Use surnames to address senior colleagues (Ms. Miller; Mr. Smith) until you have been invited to use first names. To remember colleagues’ names, write them down on a notepad. Your cell phone should be stored.
Tomorrow-proof your career by developing new skills and knowledge. Be open to learning opportunities as learning and skill development comes in many forms in the professional workplace.
Success is a collective endeavor. Network with colleagues and other interns to build a support system. Organizational success is affected by your performance.
Your work colleagues are colleagues not friends. Avoid conversations about salary, religion, politics, and office gossip.
High quality work is superior to a quantity of poor-quality work. Take initiative as you will be appreciated for your energy and fresh perspectives.
Company computers are for company work. No personal emails. Do not share offensive jokes or email inappropriate mimes to colleagues. Do not access sensitive sites via company wi-fi. Do not share your computer with others.
No ghosting at the workday end. Visit with your supervisor to ask if there is anything further to attend to that day, that you could read that evening. This encourages open communication and confirms your desire to learn. Say goodbye.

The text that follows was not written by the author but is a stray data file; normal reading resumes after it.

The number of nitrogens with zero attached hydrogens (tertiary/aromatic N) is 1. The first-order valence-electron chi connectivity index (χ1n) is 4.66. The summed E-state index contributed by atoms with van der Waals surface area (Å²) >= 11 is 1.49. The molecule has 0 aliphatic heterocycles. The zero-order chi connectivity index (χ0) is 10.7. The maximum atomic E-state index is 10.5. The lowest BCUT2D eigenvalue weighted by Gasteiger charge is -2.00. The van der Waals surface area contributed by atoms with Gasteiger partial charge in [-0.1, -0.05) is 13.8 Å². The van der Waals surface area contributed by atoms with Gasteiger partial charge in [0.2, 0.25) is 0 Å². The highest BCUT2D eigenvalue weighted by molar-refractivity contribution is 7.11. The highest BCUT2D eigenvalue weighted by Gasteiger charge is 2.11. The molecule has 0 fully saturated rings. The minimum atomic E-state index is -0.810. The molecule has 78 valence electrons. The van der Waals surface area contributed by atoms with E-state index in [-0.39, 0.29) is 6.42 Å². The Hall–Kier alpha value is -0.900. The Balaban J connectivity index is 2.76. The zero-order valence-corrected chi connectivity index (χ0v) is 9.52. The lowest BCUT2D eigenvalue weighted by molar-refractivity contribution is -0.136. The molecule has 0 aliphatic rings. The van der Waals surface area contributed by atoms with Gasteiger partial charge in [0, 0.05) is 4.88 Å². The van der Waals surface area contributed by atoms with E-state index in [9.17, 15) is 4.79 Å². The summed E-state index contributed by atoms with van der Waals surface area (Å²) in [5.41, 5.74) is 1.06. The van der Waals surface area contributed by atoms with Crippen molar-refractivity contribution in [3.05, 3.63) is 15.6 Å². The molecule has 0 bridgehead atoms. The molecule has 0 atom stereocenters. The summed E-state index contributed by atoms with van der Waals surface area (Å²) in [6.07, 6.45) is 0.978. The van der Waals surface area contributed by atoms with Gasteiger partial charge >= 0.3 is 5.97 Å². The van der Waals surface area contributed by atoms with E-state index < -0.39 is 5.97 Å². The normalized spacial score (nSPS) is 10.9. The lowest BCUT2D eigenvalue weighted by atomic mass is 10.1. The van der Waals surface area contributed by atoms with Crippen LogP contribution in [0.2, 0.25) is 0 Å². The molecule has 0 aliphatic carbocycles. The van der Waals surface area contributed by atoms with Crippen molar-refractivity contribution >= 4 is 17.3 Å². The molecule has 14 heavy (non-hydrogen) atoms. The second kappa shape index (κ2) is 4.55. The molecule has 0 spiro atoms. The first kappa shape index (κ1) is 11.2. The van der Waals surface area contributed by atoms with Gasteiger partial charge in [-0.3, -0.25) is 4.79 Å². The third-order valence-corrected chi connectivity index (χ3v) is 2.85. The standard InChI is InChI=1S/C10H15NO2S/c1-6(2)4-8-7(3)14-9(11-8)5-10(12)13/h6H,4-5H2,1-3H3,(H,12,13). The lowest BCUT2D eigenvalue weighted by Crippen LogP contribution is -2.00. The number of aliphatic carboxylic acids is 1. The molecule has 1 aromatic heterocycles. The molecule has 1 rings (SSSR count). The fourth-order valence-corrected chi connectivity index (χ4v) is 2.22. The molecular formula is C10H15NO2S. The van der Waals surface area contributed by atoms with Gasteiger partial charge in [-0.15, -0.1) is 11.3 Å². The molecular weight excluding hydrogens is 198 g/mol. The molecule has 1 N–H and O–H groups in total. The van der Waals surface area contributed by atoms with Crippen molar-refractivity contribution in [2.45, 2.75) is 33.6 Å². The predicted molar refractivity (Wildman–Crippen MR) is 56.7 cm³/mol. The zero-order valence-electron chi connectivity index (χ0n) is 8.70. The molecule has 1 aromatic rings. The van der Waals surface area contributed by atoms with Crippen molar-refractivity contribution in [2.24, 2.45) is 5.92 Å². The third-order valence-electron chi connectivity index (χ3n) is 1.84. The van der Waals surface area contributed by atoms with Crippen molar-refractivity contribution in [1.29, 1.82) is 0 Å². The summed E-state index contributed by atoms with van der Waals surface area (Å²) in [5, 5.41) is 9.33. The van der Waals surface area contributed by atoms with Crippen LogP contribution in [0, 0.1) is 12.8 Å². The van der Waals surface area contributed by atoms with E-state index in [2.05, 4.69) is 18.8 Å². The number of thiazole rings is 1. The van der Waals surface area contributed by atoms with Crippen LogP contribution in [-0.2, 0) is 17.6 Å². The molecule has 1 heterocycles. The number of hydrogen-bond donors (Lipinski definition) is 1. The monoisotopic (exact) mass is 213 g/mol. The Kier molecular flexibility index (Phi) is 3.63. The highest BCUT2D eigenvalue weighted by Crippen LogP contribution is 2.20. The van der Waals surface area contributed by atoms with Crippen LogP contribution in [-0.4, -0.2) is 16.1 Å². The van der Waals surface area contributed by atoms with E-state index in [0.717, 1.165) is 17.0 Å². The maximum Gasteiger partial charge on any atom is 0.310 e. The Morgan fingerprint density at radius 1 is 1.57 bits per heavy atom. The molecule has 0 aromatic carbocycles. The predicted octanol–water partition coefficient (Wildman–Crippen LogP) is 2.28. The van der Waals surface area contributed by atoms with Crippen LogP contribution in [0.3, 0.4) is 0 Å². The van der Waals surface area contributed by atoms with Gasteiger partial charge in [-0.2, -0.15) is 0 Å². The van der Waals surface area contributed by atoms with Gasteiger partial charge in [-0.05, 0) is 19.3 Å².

7. Evaluate the Internship
ELCS will send electronic evaluations to the student intern and the internship supervisor 4 weeks before the internship ends.
Interns will be asked to evaluate their experience interning at their internship site.
Supervisors will be asked to evaluate their student intern’s performance at the internship.
Results from these evaluations will be shared with the faculty advisor at the end of the internship.
Some (but not all) academic departments use the results from internship evaluations for grading, assessment or accreditation.
Data gathered from these evaluations will be used in an aggregate format to assess and ensure the quality of internships conducted through the University of Montana as well as in annual reporting.